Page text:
Sunday, May 06, 2007

Mint. Yellow. Chocolate. Orange.



Before the entry, here is an mp3 of perhaps the best song I've heard in quite some time. If anybody would like it removed for any reason, just let me know and it will be taken down at once. (Gui Boratto- Beautiful Life).

I used to be really good at being alone. Not to say that I am especially bad at being alone now, but something has definitely changed. Perhaps it has something to do with touring constantly, acquiring more levels of management (upon whom it is easy to become dependent), and thus becoming, in some sick and indirect way, addicted to attention. Or maybe it's none of these things; maybe it's just a part of getting ever so slightly older and reevaluating one's priorities.

Today was a good day, though, even if it was, in its own cruel way, possessed of a certain sadness. But I've always maintained the notion that sadness is not always something to be avoided. Part of the reason that certain melancholy indie artists appeal to me is because they are not afraid to treat sadness with an even respect. Just like any other emotion, it is not flat and direct- it is multi-colored and multi-faceted and therefore deserves the same examination and dissection afforded to more positive chemical reactions. It's important, for the sake of this discussion, to separate depression from sadness. Sadness, in my definition, is less of an affliction, and more of a general sense that washes over you: for a brief second you can see the past, present and future at once. More specifically, you understand too much about loss, mortality, and the human condition to be in full possession of your conscious character.

But like I said, today was a good day. Sometime in the early afternoon, I watched "The Loneliness of the Long Distance Runner." the book of which I had read years ago, really enjoyed, and primarily forgotten. It's a really beautiful film, full of nuance and subtlety, even if it does mildly divert from the narrative structure of the original text. I have never been particularly good at vicious rebellion, but something about the silent protest of the main character, I found awe-inspiring. Following the film, walked to my local grocer and purchased an orange, but not just any orange, a really large, potentially-genetically-modified-now-that-I-think-of-it-orange, perhaps the brightest one in the shop. As I walked home I flipped it up in the air repeatedly, marveling at the mere wonder of its weight each time I caught it. Immediately upon arriving home, I placed it on my bed, enabling myself to employ both hands in the the act of shoe-removal. Just as I had removed the second shoe, I turned around to see the marvelous color combination of fresh fruit and fabrics: mint green top sheet, white quilt with some sort of yellow floral pattern, chocolate brown bottom sheet, and of course the orange of the day, large and luminescent as ever.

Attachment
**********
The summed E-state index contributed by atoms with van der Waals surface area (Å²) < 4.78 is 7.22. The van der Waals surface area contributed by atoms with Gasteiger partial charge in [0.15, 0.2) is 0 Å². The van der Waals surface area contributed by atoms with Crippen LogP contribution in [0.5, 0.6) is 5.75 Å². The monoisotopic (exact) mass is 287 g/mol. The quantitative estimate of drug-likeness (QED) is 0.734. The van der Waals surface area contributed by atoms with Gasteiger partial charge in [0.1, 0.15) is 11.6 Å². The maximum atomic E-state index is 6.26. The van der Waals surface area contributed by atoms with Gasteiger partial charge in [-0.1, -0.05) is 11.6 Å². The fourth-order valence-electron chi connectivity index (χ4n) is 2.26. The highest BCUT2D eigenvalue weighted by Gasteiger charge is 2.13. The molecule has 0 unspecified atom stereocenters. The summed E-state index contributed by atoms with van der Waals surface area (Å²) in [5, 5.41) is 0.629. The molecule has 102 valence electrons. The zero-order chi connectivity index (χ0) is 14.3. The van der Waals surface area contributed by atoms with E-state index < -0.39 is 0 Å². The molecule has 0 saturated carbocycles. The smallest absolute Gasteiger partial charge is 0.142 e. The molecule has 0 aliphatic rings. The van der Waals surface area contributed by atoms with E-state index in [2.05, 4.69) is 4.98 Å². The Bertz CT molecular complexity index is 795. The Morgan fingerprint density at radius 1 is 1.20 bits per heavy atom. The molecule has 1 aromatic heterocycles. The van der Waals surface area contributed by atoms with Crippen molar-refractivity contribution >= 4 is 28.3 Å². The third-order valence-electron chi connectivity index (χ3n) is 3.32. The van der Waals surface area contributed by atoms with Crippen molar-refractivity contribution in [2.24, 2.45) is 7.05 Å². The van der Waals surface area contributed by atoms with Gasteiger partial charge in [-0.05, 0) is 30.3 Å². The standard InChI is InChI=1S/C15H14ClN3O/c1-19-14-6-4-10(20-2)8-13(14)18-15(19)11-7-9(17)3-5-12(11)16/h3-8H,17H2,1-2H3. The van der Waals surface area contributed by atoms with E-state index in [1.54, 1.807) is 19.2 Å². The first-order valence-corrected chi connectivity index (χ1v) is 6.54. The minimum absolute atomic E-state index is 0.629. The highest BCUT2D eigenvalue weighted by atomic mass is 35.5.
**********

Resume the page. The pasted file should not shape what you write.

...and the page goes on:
In this moment I realized that this is one of the benefits of being alone: to notice things like this, these sorts of bizarre simple pleasures. When you are alone, you suffer silence, you are more prone to contemplation, to noticing nature's little eccentricities that spring up round about you. Just for clarification, bear in mind that I am not talking about loneliness on a catastrophic level, the sort that is inflicted upon people against their will, but rather the kind of everyday loneliness known to many on a more basic level. And so, proceeding...Yes, I whole-heartedly agree- it's hard to live without real love in your life, but sometimes you have to use that particular silence to enrich yourself, to notice the wonder of brown against yellow against orange, to watch something that inspires you, and, eventually, to create. We have to learn to process the desire for human contact into something more positive, at least until something more substantial comes along.